Beyond Washington: Other Northwest Ciders of Note
Our local cidermakers are superb, but we also have some favorites from Oregon and British Columbia.
Clearly we love Washington cidermakers. However we would be remiss if we didn't mention the many many great cideries that fall outside our borders.
Many of them ventured to Seattle for last month's Cider Summit, but they also make appearances in cider bars (Capitol Cider, Beveridge Place Pub, the Sixgill) and bottle shops (Full Throttle, 99 Bottles). Oh hey, local perk: any of these cideries would make a perfect fall weekend road trip.
So, here, some of our favorite cider destinations and their best offerings:
This renowned Canadian cidery grows its own certified organic heirloom apples, and presses, ferments, and bottles on-site. With ocean views and 1,000 young cider apple trees, this place definitely tops the list of boozy and beautiful weekend getaways.
Try Prohibition: Technically it's considered an apple wine for the whopping 12.5 percent ABV, but damn—it's good. And it's aged six months in bourbon barrels, giving this one a delightful molasses finish.
2 Towns Ciderhouse/Tradition Ciderworks
This newish cidery along the banks of the Willamette River is working on a three-year project to add 700 new cider apple trees per year to the orchard.
Try 2 Towns's Bad Apple: Bold and complex with notes of fruit and vanilla, not to mention brandy-cured and 10.5 percent ABV (hey-o)
Blue Mountain Cider
Apples are grown in the lush Walla Walla Valley region, allowing Blue Mountain (just over the state line) to add back fresh juice prior to bottling—plus a dash of carbonation, you know, for fun.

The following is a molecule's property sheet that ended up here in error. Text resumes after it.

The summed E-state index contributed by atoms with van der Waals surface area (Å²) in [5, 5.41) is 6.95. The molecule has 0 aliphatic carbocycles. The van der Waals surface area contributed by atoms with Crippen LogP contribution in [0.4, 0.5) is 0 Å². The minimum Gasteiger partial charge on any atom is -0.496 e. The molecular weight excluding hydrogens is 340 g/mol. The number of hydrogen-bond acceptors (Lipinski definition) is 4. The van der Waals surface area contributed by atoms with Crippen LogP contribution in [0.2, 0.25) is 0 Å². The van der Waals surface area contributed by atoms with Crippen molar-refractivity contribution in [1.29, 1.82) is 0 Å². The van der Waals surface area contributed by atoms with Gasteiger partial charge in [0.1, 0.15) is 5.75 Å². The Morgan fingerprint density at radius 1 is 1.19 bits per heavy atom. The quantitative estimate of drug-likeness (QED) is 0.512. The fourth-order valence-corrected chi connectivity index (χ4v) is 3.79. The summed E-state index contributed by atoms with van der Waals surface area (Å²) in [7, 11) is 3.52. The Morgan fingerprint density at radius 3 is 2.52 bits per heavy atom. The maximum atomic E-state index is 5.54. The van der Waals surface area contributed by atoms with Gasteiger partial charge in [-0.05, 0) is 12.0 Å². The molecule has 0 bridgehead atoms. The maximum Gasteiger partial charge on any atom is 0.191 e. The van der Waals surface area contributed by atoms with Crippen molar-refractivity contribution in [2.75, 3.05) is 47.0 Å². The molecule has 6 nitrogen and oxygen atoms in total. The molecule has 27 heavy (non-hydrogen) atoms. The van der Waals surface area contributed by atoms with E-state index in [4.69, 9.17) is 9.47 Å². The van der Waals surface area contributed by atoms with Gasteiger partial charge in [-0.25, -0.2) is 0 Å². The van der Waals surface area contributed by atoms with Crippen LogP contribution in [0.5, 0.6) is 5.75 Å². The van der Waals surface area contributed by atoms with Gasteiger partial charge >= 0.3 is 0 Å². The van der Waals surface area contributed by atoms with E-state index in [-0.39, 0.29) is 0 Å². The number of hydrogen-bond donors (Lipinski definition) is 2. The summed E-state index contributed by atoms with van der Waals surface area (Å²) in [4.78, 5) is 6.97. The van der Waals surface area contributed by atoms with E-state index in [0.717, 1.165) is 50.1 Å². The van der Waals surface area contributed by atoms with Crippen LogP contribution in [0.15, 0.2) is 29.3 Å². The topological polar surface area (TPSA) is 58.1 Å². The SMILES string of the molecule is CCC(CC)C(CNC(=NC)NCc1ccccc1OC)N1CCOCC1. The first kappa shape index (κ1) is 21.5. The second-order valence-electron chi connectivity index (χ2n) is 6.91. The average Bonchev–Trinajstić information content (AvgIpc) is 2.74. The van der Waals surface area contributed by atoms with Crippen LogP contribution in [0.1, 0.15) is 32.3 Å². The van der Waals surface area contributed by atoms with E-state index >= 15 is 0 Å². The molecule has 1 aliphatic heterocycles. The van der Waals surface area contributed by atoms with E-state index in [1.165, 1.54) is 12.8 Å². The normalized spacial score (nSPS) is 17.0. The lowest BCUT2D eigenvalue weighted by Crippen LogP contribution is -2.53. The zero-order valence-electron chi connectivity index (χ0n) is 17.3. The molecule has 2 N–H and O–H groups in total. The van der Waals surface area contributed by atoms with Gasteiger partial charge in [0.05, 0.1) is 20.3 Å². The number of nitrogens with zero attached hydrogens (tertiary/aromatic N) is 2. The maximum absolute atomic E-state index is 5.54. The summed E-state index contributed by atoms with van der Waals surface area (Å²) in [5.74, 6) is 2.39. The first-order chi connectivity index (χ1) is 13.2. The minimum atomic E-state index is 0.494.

Try Dry Creek: Crisp and rounded with a dry finish, it's an excellent cider for sparkling wine lovers.
Bull Run Cider
Founded in 2009 by Pete Mulligan and Galen Williams, Bull Run produces cider (sans artificial flavors) out of the foothills of the Oregon Coast range.
Try Brambleberry: Apples infused with a blend of marion, black, and boysenberries make this a unique option for cider fans who don't want to sacrifice dryness for a touch of sweet.
Every step of the cidermaking process is done by the three founders, from the picking and crushing to the fermenting and bottling.
Try Carry Nation: Made with Willamette Valley apples, this one boasts a "hint" of sweet that is perfect for those just getting into hard cider.
EZ Orchards' decade in cidermaking follows the French methode champenoise tradition—it's time- and labor-intensive, ensuring each cider is crafted with care.
Try 2011 Cidre: Low in acidity and with a subtle sparkle, it's just plain pleasant on the palate.
Portland Cider Company
No concentrates, no colorings, no flavorings—Portland Cider Company's two cider options are honest, straightforward, and the ideal introduction to those new to the craft.
Try Kinda Dry or Sorta Sweet: With just two options, it's a simple choice according to your preference.
Reverend Nat's Hard Cider
Both cidery and taproom are in the heart of Portland, making it the go-to for urban cider drinkers. Reverend Nat's dry and off-dry ciders win the originality award, with fun names and unique flavors like Hallelujah Hopricot and Deliverance Ginger.
Try Hallelujah Hopricot: This off-dry cider made with apricot juice and hops is Rev Nat's bestseller for good reason.
Square Mile Cider Company
Both of Square Mile's ciders are made from three apple varieties—Red Delicious, Yellow Delicious, and Jonagolds—and lager beer yeast for fermentation.
Try Spur and Vine: Galaxy hops are added during cold conditioning to make a unique alternative to the crisp and balanced 'Original'.
Wandering Aengus Ciderworks/Anthem Cider
These ciders are made with 20 different heirloom apple varieties, giving them a distinct depth of flavor and body.
Try Anthem Hops: Supposedly Wandering Aengus is the first cidermaker to put hops in cider, it's still gluten-free and finishes with only a slight bitterness.